Vuto by A.J. Walkley
Vuto is only 17 when her third child dies, mere days after birth.
Malawian tradition prevents men from considering a child their own until it has survived for two weeks. Frustrated at not being able to speak to her husband, Solomon, about all three of the children she’s had to bury alone, Vuto forces him to acknowledge the dead baby. Her rejection of tradition causes Solomon and the village elders to banish Vuto from the only home she’s ever known. She seeks refuge in the hut of U.S. Peace Corps volunteer Samantha Brennan, where Solomon discovers his wife has not left as she was told.
When Solomon arrives in the night to attack Vuto, Samantha disregards her oath to remain uninvolved in village politics and interjects herself into the center of the conflict, defending Vuto and killing Solomon in the process.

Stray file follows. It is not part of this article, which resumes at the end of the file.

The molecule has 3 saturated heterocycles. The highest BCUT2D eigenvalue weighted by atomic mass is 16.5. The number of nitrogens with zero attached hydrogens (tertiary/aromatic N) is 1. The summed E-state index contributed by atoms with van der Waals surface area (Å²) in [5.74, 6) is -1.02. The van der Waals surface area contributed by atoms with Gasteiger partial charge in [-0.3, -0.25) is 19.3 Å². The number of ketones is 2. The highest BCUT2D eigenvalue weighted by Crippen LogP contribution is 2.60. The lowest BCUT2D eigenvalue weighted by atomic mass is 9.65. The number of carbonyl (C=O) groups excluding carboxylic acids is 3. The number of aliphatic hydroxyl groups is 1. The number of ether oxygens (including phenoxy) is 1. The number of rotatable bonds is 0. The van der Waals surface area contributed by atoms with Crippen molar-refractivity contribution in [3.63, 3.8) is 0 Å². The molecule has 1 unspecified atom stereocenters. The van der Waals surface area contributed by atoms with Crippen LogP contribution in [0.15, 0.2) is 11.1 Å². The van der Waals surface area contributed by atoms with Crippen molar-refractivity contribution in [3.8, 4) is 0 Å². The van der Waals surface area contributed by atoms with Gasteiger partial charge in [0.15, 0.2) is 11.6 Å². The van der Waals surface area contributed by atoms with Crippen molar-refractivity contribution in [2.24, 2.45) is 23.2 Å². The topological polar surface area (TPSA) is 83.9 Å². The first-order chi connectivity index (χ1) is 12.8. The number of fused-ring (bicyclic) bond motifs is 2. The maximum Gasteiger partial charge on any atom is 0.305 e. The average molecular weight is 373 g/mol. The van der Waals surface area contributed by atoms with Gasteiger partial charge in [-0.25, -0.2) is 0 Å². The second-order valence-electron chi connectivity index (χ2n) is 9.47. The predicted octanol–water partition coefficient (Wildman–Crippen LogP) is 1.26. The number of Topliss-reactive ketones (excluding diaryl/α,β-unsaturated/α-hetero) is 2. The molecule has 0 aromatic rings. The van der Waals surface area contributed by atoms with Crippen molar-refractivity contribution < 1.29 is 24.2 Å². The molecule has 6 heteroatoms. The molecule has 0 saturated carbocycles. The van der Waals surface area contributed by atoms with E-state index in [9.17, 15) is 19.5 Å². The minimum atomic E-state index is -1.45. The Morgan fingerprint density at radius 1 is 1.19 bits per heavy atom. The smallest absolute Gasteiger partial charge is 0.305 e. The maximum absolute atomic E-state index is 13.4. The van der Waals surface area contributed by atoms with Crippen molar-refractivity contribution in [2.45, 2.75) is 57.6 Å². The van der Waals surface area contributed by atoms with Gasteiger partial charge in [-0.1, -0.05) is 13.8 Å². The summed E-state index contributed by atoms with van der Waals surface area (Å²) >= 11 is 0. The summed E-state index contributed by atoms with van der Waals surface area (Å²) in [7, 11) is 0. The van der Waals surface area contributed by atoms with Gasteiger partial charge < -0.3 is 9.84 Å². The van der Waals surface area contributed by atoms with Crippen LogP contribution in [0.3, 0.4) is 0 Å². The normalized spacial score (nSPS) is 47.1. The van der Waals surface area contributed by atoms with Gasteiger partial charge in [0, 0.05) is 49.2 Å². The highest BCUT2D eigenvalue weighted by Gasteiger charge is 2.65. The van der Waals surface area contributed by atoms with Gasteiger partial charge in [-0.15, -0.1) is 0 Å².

The women go on the run from Vuto’s village and the Peace Corps, encountering physical, ethical and cultural struggles along the way.
This novel is told from the perspectives of Vuto, Samantha and two other Peace Corps volunteers.
Mentioned several times throughout the novel, Samantha's parents are gay male life partners who adopted Sam when she was a baby. She credits some of her idealism from being raised in an open-minded, liberal, LGBT-headed family.
This indie published book was funded by the author's successful kickstarter campaign. A.J. has also written about being bisexual and in the Peace Corps in Malawi at the Huffington Post. Add your review of "Vuto" in comments!